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Matt Nathanson is not your typical singer-songwriter — or, as he likes to call it, “man with white penis guitar player.” For one thing, he first learned the six-string rocking along to the music of KISS at the age of five and six. A few years later, the New England native would catch a show by the J. Geils Band and decide that his future would revolve around stages and recording studios.
Today, Nathanson lives in San Francisco, where the sights and sounds of the city have played an integral role on his new album, Last of the Great Pretenders. The Hollywood Reporter sat down with the singer moments after he saw the first physical CD copy of his new release, and exclaimed, “Dude, I got to make another one of these!”
The Hollywood Reporter: So this is your tenth studio album…
Matt Nathanson: It is? That sounds like a lot. … Hold on, I’ll do the math. Let’s see, there’s Please, Burns … all of those and the EP, then there was this one, but there was a live album, so counting the live albums and EP, yeah that’s 10.
THR: What drives you to keep creating?
Nathanson: Um … drugs? Just kidding, I don’t do drugs. For me, the only thing I’ve ever committed to was music. Going to record stores and buying records and hearing bands and seeing bands and people turning me on to new shit. … It’s like fuel itself.
Nathanson: Yeah, because I’ve never really committed or felt like any place was my home. I was born in Boston, lived in New Hampshire and Maine, I went to school in Southern California, and then San Francisco was the first place where I was, like, “Oh, yeah, I get it. This is what people feel like when they drive home over the bridge and see their city.” I’ve never gotten that.
THR: How did you choose San Francisco?
Nathanson: I just felt like the thing. My girlfriend at the time — my now wife — was from there; my manager at the time was moving up there to work; and San Francisco has had this amazing singer-songwriter scene, with the Red House Painters and American Music Club. Chris Isaak was making some dark, spooky, weird records before he went not-as-spooky-weird. … So I felt like that would be a fun place to go. It felt like the place that misfits can go and do well. I ended up loving it.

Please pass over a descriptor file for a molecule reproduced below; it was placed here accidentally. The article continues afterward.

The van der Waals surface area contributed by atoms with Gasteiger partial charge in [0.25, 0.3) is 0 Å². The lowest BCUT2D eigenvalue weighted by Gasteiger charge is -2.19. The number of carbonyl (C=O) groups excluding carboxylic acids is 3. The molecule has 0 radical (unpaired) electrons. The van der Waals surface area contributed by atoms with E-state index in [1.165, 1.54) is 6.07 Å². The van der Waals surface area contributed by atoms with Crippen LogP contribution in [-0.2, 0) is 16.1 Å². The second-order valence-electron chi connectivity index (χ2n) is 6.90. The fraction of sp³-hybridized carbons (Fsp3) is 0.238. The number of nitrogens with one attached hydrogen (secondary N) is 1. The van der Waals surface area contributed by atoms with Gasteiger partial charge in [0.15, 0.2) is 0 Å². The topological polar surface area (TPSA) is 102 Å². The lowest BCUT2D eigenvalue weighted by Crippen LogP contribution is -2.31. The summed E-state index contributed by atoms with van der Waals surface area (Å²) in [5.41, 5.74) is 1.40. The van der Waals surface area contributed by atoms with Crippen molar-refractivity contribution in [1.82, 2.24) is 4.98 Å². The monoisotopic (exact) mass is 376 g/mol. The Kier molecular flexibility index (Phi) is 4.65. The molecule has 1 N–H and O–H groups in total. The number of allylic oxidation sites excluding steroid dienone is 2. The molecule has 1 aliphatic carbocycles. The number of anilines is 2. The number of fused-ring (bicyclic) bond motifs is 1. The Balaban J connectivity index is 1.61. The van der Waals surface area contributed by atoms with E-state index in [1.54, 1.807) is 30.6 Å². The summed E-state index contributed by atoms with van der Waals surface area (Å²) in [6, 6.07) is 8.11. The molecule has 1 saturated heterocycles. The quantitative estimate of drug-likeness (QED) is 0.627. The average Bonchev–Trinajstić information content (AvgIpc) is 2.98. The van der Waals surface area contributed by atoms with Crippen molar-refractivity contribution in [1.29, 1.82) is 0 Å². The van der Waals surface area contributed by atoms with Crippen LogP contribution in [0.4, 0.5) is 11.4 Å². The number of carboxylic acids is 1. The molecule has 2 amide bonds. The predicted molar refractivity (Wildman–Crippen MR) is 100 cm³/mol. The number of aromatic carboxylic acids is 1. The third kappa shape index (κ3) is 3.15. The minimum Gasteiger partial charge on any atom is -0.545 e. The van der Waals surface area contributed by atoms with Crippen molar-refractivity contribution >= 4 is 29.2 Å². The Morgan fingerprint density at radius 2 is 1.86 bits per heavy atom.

THR: Did you feel like a misfit then?
Nathanson: I’ve felt like a misfit all my life. The world is full of people who love reality television, and I’m just not that person. I would rather sit in my room and listen to records. I was the person who worshiped at the altar of music. Like when a movie is No. 1 at the box office, I know it’s not the one I should see. Same with the records I like, it’s just a small circle of people who dig it.
THR: Are you writing for fellow misfits or is your music for everyone?
Nathanson: I don’t know who it’s for. That’s the hardest part of talking about [music]. I feel self-conscious about how it’s directly pulled from my life. … Like a song about this girl who worked at the coffee shop around the corner from where we made the record in the city, and she’s kind of foxy and punk rock and sleeved up and I was kind of nervous to write a song about her. Like, I don’t want to give away my secret world, you know what I mean? So I have no idea if anyone is going to relate to it, but it’s neat when they do. I feel like I’m giving part of myself away, where with my other records, I would chop the specifics out and make it broad because I felt like broad was a way to not be assassinated by people — like no judgments can happen when you’re being sort of obtuse.
Nathanson: Yeah. Lyrically, this is the most specific to who I am.
THR: What do you think brought this on then at this point in your life?
Nathanson: Truthfully, because I got to this place where I didn’t like where I was in my career. I didn’t like that I was associated with other artists I don’t listen to. I built my way into this room and it wasn’t necessarily a room I wanted to be in, I was. like, “How the f— did I get here?” People would say, “Your music reminds me of” this, and I was, like, I must be doing something wrong because I listen to none of those people. My influences weren’t coming out through this music. … That’s kind of how I felt — not that the records were wrong, I was just wasn’t making it specific to me.
THR: What does the title mean?
Nathanson: The Last of the Great Pretenders is that idea that I’m ready to let go of that person who is sort of self-conscious about himself and his creative process and get deep into just getting on with being creative and open. It’s sort of hippie — but that’s it.
THR: Maybe living in the Bay Area has made you more of a hippie?
Nathanson: Yeah. I’m the hippie guy that owns every Tesla album. [Laughs]
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